Canine parvovirus is highly contagious and deadly. Commonly known as parvo, this disease is easily prevented through vaccination. In fact, vaccination is practically 100% effective in protecting pets against parvo. If a puppy is not vaccinated when exposed to the parvovirus, they have a poor prognosis. Parvo is transmitted through direct contact with an infected dog or through exposure to contaminated feces or vomit. Typically parvo occurs in puppies between six weeks and six months of age.

Common symptoms of parvo include bloody diarrhea, severe vomiting, dehydration, lethargy and loss of appetite. Parvo has two forms. The most common form is intestinal and presents with symptoms of vomiting, diarrhea, weight loss and lack of appetite. When exposed to the parvovirus, a puppy’s body is unable to absorb nutrients which causes dehydration, weakness and often death. The second type of parvo is extremely rare. It occurs when the virus attacks the heart muscle of fetuses and very young puppies often leading to death.

Contaminated feces of infected dogs is responsible for the spread of parvo. This occurs through direct dog to dog contact as well as exposure to contaminated surfaces, environments and people. Extremely contagious and easily transmitted parvo can remain in an infected environment for some time. Parvo can survive in contaminated soil for years. It is resistant to most cleaning products. A concentrated household bleach solution must be used to thoroughly clean any inside area or surface exposed to parvo.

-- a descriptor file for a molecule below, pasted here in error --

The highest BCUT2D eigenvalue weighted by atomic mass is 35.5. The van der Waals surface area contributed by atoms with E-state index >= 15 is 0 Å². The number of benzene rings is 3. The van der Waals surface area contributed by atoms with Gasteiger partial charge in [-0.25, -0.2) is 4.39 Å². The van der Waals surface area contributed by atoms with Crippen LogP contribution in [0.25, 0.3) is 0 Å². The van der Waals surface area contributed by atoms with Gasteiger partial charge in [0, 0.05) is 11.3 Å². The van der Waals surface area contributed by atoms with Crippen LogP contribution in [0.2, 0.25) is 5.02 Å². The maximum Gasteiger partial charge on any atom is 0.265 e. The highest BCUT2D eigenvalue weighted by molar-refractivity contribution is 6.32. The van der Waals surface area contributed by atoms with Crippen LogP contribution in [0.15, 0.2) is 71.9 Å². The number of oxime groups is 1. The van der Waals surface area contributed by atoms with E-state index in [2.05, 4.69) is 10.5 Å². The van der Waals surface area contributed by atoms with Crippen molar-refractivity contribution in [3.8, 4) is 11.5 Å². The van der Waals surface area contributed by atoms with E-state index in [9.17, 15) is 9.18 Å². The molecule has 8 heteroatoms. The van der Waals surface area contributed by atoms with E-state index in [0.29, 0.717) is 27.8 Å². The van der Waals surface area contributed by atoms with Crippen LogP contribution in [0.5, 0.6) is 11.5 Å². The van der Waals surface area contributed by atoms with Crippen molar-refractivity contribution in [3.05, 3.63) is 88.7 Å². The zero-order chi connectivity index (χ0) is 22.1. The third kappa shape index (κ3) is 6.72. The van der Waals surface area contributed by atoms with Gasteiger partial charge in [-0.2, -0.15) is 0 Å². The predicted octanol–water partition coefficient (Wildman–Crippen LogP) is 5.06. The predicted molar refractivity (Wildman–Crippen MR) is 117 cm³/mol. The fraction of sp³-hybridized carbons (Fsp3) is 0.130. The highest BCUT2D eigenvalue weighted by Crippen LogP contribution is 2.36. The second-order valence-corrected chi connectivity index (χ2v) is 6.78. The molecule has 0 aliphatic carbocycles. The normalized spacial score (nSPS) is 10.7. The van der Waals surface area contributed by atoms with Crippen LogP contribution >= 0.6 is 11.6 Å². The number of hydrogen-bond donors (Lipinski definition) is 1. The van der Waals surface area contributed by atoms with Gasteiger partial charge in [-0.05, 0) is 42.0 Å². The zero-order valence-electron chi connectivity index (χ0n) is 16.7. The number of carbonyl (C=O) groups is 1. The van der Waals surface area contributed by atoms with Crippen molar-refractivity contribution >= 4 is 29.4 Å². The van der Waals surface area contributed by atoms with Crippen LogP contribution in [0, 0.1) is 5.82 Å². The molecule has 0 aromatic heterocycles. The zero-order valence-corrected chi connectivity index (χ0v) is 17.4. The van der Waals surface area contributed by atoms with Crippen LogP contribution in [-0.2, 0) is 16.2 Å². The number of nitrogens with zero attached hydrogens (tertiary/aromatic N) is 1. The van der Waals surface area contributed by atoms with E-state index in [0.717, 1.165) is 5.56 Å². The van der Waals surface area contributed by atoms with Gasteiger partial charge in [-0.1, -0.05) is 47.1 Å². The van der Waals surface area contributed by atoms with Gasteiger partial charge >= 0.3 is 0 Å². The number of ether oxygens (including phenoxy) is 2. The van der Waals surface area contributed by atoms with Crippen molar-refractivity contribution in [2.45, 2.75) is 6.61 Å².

No cure is available for parvo and treatment is intensive. Efforts are made to support an infected dog’s body systems until her immune system is strong enough to fight against the viral infection.

Aggressive treatment must be administered as soon as possible. Intravenous fluids with electrolytes are administered in an intensive care setting. Most dogs can recover if aggressive and prompt treatment is administered before dehydration and septicemia occur. Unfortunately, certain breeds suffer higher fatality rates. These include Doberman Pinscher, English Springer Spaniel and Rottweiler. If infected puppies show no sign of improvement after three or four days, a poor prognosis is likely.

Vaccination is the best way to prevent this deadly disease. A parvovirus vaccination is included in the series of vaccines recommended beginning at six to eight weeks, then every three weeks until approximately 16 weeks of age. Booster shots are required annually thereafter. Facilities such as shelters and high risk facilities with a high density of dogs typically begin vaccines at two to four weeks of age. Talk with your veterinarian to tailor a vaccination schedule that best protects your pet.

If you fear your pet has been exposed to parvo, call either of our My Pet’s Animal Hospital locations to schedule an appointment promptly.  Please contact us right away to make arrangements to bring your pet in immediately so we can make a definitive diagnosis and discuss treatment options.

 

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